Perhaps you work in a North Carolina shipyard or on a railroad. You might also be one of thousands of people who work as a heavy machinery or auto mechanic, or in the construction or agricultural industry. There’s plenty of career diversity throughout the state. If you work in one of the fields mentioned, you may be at risk for certain on-the-job injuries caused by asbestos.
While these jobs aren’t the only ones where asbestos-related injuries occur, they often rank high on most lists showing types of jobs that place workers at great risk for asbestos-related illnesses. It’s possible that you might face exposure to materials containing asbestos without becoming ill. However, there is no safe amount of asbestos exposure, meaning even a single exposure can result in injury.
Understanding friability may help you improve safety
Friability is a term often used in conjunction with asbestos-related issues. The more you learn about friability, the better able you might be to avoid asbestos injuries. When you can easily crumble a specific material, it is “friable.” The more friable a material is, the greater the risk of asbestos injury there is.
What types of materials are usually the most friable?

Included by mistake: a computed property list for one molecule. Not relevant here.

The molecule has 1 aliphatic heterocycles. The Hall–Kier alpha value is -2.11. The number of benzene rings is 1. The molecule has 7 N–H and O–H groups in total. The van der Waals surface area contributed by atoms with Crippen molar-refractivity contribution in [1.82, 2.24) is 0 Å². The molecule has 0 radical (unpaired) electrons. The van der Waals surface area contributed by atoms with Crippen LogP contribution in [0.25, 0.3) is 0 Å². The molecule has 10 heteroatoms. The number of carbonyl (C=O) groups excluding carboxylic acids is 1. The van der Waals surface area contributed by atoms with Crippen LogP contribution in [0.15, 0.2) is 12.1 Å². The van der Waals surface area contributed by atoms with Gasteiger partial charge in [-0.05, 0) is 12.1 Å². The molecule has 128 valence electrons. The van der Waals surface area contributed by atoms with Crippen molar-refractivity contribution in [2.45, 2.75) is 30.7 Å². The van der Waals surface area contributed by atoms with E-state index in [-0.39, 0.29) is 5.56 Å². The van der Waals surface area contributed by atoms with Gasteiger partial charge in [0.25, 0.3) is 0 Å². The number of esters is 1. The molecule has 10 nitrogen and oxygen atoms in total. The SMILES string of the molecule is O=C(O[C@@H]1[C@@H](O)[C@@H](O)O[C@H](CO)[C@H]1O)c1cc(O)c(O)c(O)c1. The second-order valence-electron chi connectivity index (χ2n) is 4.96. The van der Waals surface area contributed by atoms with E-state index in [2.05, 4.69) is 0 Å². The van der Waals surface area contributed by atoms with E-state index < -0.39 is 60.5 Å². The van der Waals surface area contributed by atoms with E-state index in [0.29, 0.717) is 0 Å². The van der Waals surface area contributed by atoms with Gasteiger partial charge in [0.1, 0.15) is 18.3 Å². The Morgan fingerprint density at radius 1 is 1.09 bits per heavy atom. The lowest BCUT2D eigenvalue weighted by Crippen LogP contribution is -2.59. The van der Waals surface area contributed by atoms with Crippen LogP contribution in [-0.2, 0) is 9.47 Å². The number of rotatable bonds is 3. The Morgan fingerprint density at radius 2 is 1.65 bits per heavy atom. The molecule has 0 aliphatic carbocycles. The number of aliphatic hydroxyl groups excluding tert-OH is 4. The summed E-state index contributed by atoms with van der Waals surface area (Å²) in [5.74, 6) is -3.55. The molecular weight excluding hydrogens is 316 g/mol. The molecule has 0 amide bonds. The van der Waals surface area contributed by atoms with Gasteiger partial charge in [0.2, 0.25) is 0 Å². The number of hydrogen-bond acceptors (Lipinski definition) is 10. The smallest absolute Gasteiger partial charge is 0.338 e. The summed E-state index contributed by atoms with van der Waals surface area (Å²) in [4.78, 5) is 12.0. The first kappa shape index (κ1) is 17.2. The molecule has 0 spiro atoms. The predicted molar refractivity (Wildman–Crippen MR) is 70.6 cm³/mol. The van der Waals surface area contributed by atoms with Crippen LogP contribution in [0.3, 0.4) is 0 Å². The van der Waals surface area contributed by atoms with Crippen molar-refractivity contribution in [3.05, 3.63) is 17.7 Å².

If you come in contact with thermal system insulation (TSI) on the job, you’ll want to be especially cautious about avoiding asbestos exposure. Things like water pipes, boilers and ductwork often have TSI lining. This type of material is typically highly friable and also often contains high levels of asbestos, which can be a dangerous combination.
If such materials are existent in your workplace, your employer undoubtedly understands the importance of repairing or abating damaged TSI in order to keep you and your coworkers as safe as possible.
Home renovation materials can also be friable
If you live in an older home or apartment, you might have popcorn ceilings. In addition to plaster walls and spray-on fireproofing, popcorn ceilings are high risk for potential asbestos problems. If such materials get wet, then dry, they are easy to crumble. In other words, they are highly friable.
Living or working in an area that contains such materials means you are in danger of exposure to asbestos. If you suspect that a particular area or material contains asbestos, it’s always best to avoid trying to resolve the problem on your own. There are companies with certified abatement specialists who can test an area for asbestos, as well as safely remove materials that are creating a risk.
Non-friable does not always mean risk-free
If you have vinyl flooring in your home or workplace, it’s an example of a non-friable material. However, vinyl flooring often contains asbestos. While you may not be able to crumble a slab of vinyl floor by applying hand pressure, it doesn’t mean you are not at risk for asbestos injury.
Non-friable materials may be less of a risk than highly friable materials, but they are still a risk. If you believe you’ve had exposure to asbestos, it’s critically important to closely monitor your health for symptoms of asbestosis, mesothelioma or other asbestos-related illnesses.